Duplexing lets you literally build your own one-of-a-kind material, by bonding two or more papers together to form a single board. Duplexing usually takes place after the sheets have been printed or transformed. The process creates a thicker, more rigid final material, which can be double sided or reveal a middle colour on the edge - but it requires a bit of caution, as the number of variables interacting can be high.
- Do experiment with different colours, textures and finishes, for example mixing Curious Collection Matter with Curious Collection Skin.
- Do consider duplexing print jobs beyond invitations and business cards: you can also create brochure covers, bookmarks, folders… You can also create any shape, not necessarily rectangles.
- Do use die-cutting to reveal the colour of the second sheet through the cut.
- Do keep the grain direction the same for duplexes, otherwise you can get a twist curl. For triplexes, you can switch fibre direction in each sheet for more strength.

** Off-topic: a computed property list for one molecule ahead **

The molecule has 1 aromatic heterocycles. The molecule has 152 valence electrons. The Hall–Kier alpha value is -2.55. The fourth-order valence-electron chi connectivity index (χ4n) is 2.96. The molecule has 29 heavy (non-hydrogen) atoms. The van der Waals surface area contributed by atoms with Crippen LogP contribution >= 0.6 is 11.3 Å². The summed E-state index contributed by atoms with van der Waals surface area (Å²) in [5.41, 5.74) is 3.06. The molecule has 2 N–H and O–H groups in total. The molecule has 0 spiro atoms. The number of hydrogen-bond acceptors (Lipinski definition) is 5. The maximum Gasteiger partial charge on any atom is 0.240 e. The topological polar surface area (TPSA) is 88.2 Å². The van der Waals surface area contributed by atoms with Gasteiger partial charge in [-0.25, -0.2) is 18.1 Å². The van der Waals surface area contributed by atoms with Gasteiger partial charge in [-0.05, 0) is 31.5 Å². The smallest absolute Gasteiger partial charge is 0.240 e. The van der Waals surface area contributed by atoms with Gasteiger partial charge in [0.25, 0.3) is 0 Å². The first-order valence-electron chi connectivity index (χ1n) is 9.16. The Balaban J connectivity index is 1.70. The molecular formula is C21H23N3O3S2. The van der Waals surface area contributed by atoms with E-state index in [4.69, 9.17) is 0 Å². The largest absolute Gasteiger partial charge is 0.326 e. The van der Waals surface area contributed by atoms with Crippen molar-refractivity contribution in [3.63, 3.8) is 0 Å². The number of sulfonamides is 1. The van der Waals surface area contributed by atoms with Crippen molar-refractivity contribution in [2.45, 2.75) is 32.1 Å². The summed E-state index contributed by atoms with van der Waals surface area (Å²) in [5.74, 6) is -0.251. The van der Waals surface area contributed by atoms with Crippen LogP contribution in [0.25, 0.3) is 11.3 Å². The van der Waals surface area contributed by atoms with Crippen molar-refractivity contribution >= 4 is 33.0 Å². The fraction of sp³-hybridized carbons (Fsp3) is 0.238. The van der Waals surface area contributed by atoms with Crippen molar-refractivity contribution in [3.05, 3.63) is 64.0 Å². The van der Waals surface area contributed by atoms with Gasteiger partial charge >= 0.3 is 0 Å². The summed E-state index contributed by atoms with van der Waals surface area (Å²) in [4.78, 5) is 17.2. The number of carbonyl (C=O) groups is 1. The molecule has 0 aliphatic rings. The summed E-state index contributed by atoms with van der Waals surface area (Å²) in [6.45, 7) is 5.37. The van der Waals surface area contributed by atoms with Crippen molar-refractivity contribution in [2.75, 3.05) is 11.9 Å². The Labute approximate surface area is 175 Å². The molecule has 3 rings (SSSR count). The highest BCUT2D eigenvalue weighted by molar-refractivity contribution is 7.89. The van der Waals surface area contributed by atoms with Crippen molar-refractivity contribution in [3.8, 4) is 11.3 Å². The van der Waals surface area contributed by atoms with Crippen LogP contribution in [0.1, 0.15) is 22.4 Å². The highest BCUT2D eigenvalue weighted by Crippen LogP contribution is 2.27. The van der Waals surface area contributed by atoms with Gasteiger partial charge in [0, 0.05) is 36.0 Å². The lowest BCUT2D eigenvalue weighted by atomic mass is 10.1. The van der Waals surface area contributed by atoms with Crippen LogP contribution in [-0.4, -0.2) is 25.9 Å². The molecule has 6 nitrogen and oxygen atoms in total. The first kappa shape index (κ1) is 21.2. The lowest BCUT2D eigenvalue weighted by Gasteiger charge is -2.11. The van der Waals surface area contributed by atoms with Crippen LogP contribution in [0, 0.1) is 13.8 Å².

- Do pick heavy, bulky boards to create a thicker edge.
- Do make the most of multiplexing in order to hide the indent made on the back of a card which contains embossing or hot foil stamping, for example. This also makes it possible to emboss or hot stamp both sides of the card.
- Don’t combine different weights without precaution. If you really want to use different weights to play with the thickness of the edges, run some tests first. The sandwich should be balanced and symmetrical, for example 160g/320g/160g or 300g/300g.
- Don’t laminate light papers, below 175g, unless you do it manually. You could then use papers from 135g.
- Don’t limit yourself to duplexing 2 sheets of paper: you can easily laminate up to 6 sheets of paper / 5mm. This enables you to reveal a colour detail on the edge of the printed piece.
- Don’t laminate deeply embossed or hot stamped papers. Laminating papers which are heavily embossed (more than one or two levels) may damage their shape. In addition, the embossed part of the paper should not represent more than 50% of the surface, to ensure that the layers remain stuck together properly.